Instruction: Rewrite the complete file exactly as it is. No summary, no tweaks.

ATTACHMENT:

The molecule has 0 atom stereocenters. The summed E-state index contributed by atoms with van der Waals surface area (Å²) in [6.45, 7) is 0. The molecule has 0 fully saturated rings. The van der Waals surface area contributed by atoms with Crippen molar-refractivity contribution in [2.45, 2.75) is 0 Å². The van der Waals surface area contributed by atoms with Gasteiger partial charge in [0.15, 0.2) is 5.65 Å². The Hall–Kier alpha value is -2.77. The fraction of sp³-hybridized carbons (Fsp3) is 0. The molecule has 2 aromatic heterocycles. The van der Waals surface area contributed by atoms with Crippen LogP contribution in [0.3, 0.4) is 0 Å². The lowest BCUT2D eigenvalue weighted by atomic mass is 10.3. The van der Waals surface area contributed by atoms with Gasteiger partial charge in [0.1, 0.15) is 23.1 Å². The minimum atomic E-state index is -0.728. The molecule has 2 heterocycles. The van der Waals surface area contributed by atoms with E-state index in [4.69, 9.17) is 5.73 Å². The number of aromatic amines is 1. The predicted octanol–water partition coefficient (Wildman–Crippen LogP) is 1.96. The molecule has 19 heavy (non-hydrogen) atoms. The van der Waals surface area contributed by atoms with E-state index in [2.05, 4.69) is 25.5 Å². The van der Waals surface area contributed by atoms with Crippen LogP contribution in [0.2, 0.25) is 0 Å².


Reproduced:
The molecule has 0 atom stereocenters. The summed E-state index contributed by atoms with van der Waals surface area (Å²) in [6.45, 7) is 0. The molecule has 0 fully saturated rings. The van der Waals surface area contributed by atoms with Crippen molar-refractivity contribution in [2.45, 2.75) is 0 Å². The van der Waals surface area contributed by atoms with Gasteiger partial charge in [0.15, 0.2) is 5.65 Å². The Hall–Kier alpha value is -2.77. The fraction of sp³-hybridized carbons (Fsp3) is 0. The molecule has 2 aromatic heterocycles. The van der Waals surface area contributed by atoms with Crippen LogP contribution in [0.3, 0.4) is 0 Å². The lowest BCUT2D eigenvalue weighted by atomic mass is 10.3. The van der Waals surface area contributed by atoms with Gasteiger partial charge in [0.1, 0.15) is 23.1 Å². The minimum atomic E-state index is -0.728. The molecule has 2 heterocycles. The van der Waals surface area contributed by atoms with E-state index in [4.69, 9.17) is 5.73 Å². The number of aromatic amines is 1. The predicted octanol–water partition coefficient (Wildman–Crippen LogP) is 1.96. The molecule has 19 heavy (non-hydrogen) atoms. The van der Waals surface area contributed by atoms with E-state index in [2.05, 4.69) is 25.5 Å². The van der Waals surface area contributed by atoms with Crippen LogP contribution in [0.2, 0.25) is 0 Å².